Has it been a year+ since I broke up with social media? It has! In some ways, it feels like it was just last week, and in other ways, it definitely feels like a year.
I wrote a little about why I broke up with social here and what it felt like 6 months into my break-up here. I thought I’d spill some thoughts about how I’m doing with this grand experiment now that it’s been a little over a year. Truthfully, I’ve been thinking about reigniting my relationship with Instagram, but more on that below 🙂
What I’ve enjoyed without social media
1. The practice of letting go. I do think it wise for me to walk away from a space that, for me, morphed from The Land of Inspiration to The Land of Never Being Able To Keep Up. It had begun to feel like a job for me, the kind that you dread. So when I broke up with it, it felt like I quit a job I really wanted/needed to quit. I am proud of that decision. And a year later, I still feel that sense of having one less job to do, and that feels good.
That said, having a nice super long break has gifted me with time to detangle the parts of myself that made social unFun. More on that below.
2. More quality downtime. Instead of the mindless scroll, or creating posts, I’ve savored the extra time. I’ve read more books, created more art, and have generally cleared out anything social media related from my psychic space. I just haven’t thought about it. It has been a long period of not feeling burdened by it. This has been wondrous!
3. More personal development. Taking a sabbatical from social inspired my taking time for my personal development, including investing in an art mentorship program that I wish I had done years ago. I have loved creating an entire new body of work without the impulse to share it on social. Additionally, I’ve learned so much about myself when it comes to protecting more of myself vs giving it all away, which I wrote more about here.
4. Less stimulation. The removal of constant feedback and intake of info/images has done wonders for my nervous system. I generally have a tremendous capacity for holding/managing lots and lots of balls in the air, but life was beginning to pile up on my heart and what was needed was restoration of my nervous system. Not having social during this last year has been soothing to my mind. Like a year-long bubble bath.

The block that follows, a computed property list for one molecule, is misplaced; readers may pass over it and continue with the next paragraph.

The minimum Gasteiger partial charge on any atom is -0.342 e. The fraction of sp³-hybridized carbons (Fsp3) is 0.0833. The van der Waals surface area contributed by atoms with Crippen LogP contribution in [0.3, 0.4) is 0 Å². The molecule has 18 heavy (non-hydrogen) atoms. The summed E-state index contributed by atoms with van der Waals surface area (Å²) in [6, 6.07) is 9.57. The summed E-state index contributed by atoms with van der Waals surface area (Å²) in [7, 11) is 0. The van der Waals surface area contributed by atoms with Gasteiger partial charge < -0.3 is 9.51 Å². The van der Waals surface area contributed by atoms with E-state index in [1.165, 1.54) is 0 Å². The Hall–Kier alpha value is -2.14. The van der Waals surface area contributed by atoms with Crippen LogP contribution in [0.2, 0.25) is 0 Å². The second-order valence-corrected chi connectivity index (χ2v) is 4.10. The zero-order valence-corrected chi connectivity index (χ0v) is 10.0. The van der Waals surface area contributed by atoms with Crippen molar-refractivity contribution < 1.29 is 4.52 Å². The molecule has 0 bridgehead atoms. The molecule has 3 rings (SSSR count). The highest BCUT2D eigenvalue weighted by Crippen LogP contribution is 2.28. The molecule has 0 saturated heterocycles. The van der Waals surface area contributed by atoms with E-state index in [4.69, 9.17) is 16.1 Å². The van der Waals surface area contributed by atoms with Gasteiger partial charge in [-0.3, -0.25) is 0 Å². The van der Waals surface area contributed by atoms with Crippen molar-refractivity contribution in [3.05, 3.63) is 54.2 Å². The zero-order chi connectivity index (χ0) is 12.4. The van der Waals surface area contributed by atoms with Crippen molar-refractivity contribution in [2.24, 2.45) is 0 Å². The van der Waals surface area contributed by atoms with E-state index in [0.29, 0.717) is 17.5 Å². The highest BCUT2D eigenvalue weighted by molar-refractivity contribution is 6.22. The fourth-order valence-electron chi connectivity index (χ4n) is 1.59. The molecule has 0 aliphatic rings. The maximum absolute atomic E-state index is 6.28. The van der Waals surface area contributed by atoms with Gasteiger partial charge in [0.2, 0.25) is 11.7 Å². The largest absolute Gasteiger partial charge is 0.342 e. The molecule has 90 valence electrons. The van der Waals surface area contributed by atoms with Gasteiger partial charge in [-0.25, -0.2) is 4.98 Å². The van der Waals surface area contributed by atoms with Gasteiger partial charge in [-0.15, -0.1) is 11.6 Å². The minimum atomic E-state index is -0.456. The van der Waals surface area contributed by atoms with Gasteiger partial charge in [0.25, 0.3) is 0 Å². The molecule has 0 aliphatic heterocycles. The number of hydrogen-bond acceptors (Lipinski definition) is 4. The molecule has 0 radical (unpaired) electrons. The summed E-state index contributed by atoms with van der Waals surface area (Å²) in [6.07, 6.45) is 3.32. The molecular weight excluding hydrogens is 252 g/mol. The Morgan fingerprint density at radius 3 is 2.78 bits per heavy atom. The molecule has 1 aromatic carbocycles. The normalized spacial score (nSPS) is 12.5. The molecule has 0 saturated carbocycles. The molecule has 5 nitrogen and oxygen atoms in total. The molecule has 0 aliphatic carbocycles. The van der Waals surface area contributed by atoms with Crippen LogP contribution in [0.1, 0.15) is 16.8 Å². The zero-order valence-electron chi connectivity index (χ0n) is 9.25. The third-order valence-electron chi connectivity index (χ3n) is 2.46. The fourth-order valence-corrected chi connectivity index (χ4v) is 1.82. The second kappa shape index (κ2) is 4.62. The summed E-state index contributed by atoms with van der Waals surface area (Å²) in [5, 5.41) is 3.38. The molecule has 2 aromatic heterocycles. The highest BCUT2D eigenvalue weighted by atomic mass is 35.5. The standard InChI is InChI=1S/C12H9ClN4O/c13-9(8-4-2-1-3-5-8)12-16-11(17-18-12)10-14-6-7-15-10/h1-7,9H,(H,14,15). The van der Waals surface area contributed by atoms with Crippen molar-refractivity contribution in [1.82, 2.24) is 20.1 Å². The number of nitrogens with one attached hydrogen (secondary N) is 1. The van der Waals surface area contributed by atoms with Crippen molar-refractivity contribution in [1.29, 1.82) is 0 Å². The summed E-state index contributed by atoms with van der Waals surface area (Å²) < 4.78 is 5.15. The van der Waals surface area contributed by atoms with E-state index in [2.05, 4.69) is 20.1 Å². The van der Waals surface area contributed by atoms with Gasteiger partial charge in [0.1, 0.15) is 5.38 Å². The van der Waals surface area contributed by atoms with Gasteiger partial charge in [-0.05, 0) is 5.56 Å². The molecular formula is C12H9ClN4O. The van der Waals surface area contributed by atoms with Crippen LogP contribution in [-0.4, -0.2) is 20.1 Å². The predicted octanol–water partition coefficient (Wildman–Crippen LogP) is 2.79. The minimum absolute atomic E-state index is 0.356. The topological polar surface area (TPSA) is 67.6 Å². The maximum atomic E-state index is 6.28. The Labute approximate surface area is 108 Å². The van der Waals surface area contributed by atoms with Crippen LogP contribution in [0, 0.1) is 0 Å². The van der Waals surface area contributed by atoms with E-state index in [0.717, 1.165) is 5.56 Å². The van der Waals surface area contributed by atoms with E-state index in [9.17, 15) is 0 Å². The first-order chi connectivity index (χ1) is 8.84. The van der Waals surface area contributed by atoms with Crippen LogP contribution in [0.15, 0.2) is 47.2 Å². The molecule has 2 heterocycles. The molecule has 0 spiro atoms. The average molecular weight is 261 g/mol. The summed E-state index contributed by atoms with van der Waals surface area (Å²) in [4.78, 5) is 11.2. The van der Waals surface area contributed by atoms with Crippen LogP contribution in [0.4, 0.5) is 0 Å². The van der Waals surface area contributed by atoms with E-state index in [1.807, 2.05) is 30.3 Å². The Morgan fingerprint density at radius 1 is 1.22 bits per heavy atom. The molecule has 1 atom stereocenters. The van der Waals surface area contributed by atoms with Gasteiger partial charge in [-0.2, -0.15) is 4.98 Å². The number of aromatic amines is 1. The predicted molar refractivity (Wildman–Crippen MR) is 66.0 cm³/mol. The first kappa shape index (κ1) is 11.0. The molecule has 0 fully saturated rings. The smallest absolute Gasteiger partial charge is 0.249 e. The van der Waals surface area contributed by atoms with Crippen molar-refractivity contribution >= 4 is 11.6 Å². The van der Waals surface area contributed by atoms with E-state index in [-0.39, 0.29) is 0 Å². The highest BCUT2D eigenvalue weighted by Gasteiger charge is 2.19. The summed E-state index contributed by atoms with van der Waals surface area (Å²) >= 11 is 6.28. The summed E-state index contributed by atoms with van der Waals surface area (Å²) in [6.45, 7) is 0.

5. No comparisons. Without social, I have not had the opportunity to compare myself to other people on the Internet! Less triggers and less comparisons meant that I only had myself to look at. And let me tell you, that has been a good/hard/enlightening space for me to travel. Soul work. I think it’s so important to take a break from time to time from whatever is activating our triggers and ask the big questions of ourselves and shore up our self-compassion practices until we get clarity. Self-kindess for the win. Always.
Without the inevitable comparisons that social media can trigger, I’ve also noticed that making art has felt less cluttered with influences, too. It’s been really nice to not see other people’s work on a constant basis and simply focus on my own.
6. Deeper connection. Instead of catching up with a friend via their posts, I have to call them! Or text. It has forced me to be less lazy with my friendships, and more proactive with keeping connections alive. Creating weekly phone dates or art dates or walk dates has become more of an intentional practice for me. Have some of my friendships suffered? Yes. And that has been hard. More on that below.
What I’m missing being off social media
1. I miss my wider community. The other day I logged into my account (I’ve been experimenting with logging in and lurking around my feed to see how my body feels in response to being on the app) and the first post in my feed was from a Portland friend who has been battling cancer for about a year. I had no idea she was suffering and that made me sad. She is a friend who isn’t in my immediate circle, but certainly is a dear person in my wider community. Had I known she was hurting, I would have reached out and created a deeper connection. There have been many instances like this.